Ah, The Postmistress. A book that I have seen a lot of talk about. Mostly good. Add a cover that easily swayed my decision. I love the cover! I have read some reviews that say that the cover reminds them of a trashy romance novel. I don't see it. I love the picture of the old letters. The rose, eh, could go either way, but it's simple, beautiful cover. And that's where my love ends.
The year is 1940. Europe is living the devastation of war. America, innocent of the truth whether by choice or by the lack of information, continues her carefree ways. The three heroines of the novel are drawn into the war while America is still on the sidelines. We first meet Iris, who is the postmistress of Franklin, MA. (But wait, she says she is the Postmaster, not a Postmistress.) She is at a doctor's office for an examination and a certificate to prove that she is . . . intact.
Maybe this is a trashy romance.
We next are introduced to Emma. She is on her way to Franklin. She arrives as the blushing new bride of the town doctor. She is on the same train as Iris, reading Anna Karenina by Tolstoy. We are acquainted to Emma in the line, "Vronsky was making love to Anna."
Okay, it must be a trashy romance.
Then we meet our third heroine, Frankie. She's working with news legend Edward R. Murrow in London. Thankfully sex is not on Frankie's mind (at least not yet). She is too busy trying to open America's eyes to the horrors that are taking place in London and all over Europe. Once I met the characters, I was looking for the story to take off. A quote on the back cover of the novel, from The New York Times, states, "Ms. Blake writes powerfully . . ." So I kept reading, waiting to be powerfully transported to 1940, experiencing the lives of the three women. And I kept reading, waiting, hoping the story would pick up.
Perhaps one of the problems that I had with the novel was that I was expecting the story to be about the Postmistress of Franklin, MA, Iris. I kept expecting a story about the letter she decided not to deliver. The story did not revolve around Iris, but Frankie. It took Ms. Blake roughly 100 pages in a 350 page book to get to the meat of the book. Even then, the writing was lifeless, only the hope that it would get better cheered me on. The writing, the characters, the story was flat. I did not connect to the characters. I could care less what the characters did or what happened to them. I did not even feel as if I were in 1940s. The only indication that I may not be reading about the present day is all of the reference to women smoking. Constantly smoking.
Ms. Blake's only way of emoting frustration is by constantly taking Christ's name in vain. This almost made me put the book down not only because it was annoying, but due to my faith. I kept reading, still hoping. For a brief moment, I was rewarded. For approximately fifty pages, when into Frankie's care comes a letter, and she's traveling Europe to record the story of war, did Ms. Blake write something worth reading. She transported me onto the train, portraying the emotions of her characters and made the war real through the voices of people who were living it. Absentmindedly, I was turning pages, devouring each word, sucked into the story. A spark, a glimpse of what Ms. Blake is capable of is she is honest with her writing. This spark fizzled when Frankie left the train.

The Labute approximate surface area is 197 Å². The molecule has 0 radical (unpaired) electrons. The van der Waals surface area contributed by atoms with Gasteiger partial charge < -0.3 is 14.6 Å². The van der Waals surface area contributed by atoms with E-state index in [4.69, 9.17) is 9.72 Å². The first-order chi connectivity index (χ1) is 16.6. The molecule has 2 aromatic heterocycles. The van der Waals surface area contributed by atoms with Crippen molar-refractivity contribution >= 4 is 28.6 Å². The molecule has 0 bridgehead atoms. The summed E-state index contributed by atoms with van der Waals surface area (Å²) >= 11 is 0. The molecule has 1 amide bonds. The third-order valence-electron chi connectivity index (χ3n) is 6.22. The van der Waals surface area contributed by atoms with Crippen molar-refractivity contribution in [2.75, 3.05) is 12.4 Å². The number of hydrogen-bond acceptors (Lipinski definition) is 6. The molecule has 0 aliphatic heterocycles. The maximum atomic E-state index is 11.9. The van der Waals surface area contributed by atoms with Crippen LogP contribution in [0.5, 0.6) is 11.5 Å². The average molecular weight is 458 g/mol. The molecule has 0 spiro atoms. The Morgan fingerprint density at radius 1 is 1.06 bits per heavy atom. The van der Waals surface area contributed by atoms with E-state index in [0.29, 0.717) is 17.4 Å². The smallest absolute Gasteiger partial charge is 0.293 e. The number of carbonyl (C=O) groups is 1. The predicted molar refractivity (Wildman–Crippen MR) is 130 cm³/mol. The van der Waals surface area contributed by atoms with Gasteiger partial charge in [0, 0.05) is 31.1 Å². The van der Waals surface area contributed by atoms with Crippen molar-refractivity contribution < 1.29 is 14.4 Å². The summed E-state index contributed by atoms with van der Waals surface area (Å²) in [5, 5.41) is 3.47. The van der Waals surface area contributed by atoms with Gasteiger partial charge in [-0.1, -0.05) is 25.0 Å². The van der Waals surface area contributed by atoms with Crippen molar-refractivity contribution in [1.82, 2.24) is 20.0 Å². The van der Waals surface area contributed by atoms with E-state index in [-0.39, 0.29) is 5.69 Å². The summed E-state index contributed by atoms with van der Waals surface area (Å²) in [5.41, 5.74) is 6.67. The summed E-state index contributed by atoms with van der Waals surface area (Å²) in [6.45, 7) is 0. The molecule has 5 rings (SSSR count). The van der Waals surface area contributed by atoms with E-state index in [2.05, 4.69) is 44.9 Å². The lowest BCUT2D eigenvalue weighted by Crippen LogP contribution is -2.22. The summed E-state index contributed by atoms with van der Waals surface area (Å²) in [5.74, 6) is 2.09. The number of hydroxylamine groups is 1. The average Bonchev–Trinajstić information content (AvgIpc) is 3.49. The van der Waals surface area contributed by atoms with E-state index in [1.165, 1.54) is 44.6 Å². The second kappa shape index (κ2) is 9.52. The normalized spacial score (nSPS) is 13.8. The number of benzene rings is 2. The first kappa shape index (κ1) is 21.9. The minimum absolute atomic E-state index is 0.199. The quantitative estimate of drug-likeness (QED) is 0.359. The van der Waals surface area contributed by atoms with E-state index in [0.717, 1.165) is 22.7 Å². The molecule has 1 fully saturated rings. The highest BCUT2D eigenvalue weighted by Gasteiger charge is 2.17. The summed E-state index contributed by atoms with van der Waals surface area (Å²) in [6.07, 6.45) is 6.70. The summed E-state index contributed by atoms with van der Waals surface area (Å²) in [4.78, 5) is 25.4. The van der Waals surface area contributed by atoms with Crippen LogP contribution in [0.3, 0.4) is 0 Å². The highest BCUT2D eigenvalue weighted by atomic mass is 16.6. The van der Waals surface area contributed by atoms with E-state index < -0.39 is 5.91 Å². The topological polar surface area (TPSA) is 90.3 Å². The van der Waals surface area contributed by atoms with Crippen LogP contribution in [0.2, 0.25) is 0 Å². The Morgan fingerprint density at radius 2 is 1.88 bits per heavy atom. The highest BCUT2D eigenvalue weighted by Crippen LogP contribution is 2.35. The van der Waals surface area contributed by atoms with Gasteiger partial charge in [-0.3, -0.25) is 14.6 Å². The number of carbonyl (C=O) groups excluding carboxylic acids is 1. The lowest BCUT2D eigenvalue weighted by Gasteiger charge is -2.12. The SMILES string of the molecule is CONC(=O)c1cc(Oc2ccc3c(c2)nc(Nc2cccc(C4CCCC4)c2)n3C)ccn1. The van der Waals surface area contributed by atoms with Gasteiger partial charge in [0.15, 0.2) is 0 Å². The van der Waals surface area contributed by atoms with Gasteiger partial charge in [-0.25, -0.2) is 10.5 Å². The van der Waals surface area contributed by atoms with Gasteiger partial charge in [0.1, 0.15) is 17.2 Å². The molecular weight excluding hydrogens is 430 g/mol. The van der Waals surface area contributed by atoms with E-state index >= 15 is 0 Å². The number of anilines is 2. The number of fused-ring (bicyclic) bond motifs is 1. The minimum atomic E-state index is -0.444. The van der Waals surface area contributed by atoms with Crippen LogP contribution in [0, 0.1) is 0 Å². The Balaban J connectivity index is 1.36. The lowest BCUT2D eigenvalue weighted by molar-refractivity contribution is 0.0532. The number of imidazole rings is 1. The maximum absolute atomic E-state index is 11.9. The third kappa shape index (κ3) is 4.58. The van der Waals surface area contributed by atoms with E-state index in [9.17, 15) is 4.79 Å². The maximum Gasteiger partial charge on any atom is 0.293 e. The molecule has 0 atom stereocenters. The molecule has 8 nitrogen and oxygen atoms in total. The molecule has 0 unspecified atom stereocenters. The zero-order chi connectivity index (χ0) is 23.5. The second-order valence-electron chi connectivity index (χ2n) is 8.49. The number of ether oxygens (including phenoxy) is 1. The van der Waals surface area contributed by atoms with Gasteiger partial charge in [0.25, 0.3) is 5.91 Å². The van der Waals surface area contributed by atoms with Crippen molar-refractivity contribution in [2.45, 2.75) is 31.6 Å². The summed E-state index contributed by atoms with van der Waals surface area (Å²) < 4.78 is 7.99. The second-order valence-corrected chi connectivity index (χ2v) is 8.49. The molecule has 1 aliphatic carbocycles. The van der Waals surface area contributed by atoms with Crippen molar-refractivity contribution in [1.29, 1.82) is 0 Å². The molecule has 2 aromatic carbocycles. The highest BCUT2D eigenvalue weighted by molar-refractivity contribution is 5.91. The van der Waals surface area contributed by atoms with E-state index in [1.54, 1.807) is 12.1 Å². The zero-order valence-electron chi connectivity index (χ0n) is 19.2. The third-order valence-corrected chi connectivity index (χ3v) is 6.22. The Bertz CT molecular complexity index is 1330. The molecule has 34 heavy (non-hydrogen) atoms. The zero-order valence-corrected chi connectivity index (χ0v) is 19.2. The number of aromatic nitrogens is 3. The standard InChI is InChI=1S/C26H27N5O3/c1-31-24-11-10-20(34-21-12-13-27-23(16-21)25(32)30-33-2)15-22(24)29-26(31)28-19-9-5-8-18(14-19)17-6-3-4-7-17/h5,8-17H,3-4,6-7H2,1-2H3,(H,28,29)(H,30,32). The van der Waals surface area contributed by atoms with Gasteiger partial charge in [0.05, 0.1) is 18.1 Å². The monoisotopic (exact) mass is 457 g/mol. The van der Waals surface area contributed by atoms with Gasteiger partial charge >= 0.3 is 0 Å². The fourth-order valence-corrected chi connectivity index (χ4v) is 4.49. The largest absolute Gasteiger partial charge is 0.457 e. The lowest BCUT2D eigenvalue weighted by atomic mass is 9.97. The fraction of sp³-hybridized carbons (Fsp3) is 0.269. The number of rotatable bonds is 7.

Something else left me scratching my head. The title of the book led me to believe that the story would be about Iris. She is the postmistress in the novel, yet her character is adamant that she is the postmaster. Nor was the story mainly about her, as discussed earlier. So I started to think. According to Merriam-Webster, mistress is defined as a woman who has power, authority, or ownership. Out of all the characters, this most describes Frankie. She is in a position of power, responsible for conveying the realities of war to Americans. She belonged to a male-dominated field, living a life that was not common for women in the 40s. She also had power over a letter. A letter that would change the life of someone forever. It also seemed that this letter had some sort of power over Frankie.
Add this to the happenings of all the male characters . . . I don't want to say too much and spoil the book. I wonder if Ms. Blake had more to say to us.
Overall, The Postmistress was a disappointing read for me. I expected more. Perhaps it was the fact that Ms. Blake was attempting to be literary and failed. The story is forgettable as are the characters. Yet there are plenty of people that adored this novel. If the story appeals to you, please give it a go! Maybe you won't be so let down.
Here is an interview from the author about her novel.
Title: The Postmistress
Author: Sarah Blake
Publication Year: 2010
Source: Personal Copy
Recommend? No, but I know there are some out there that will love this novel. Even though I didn't enjoy it, it may be for you!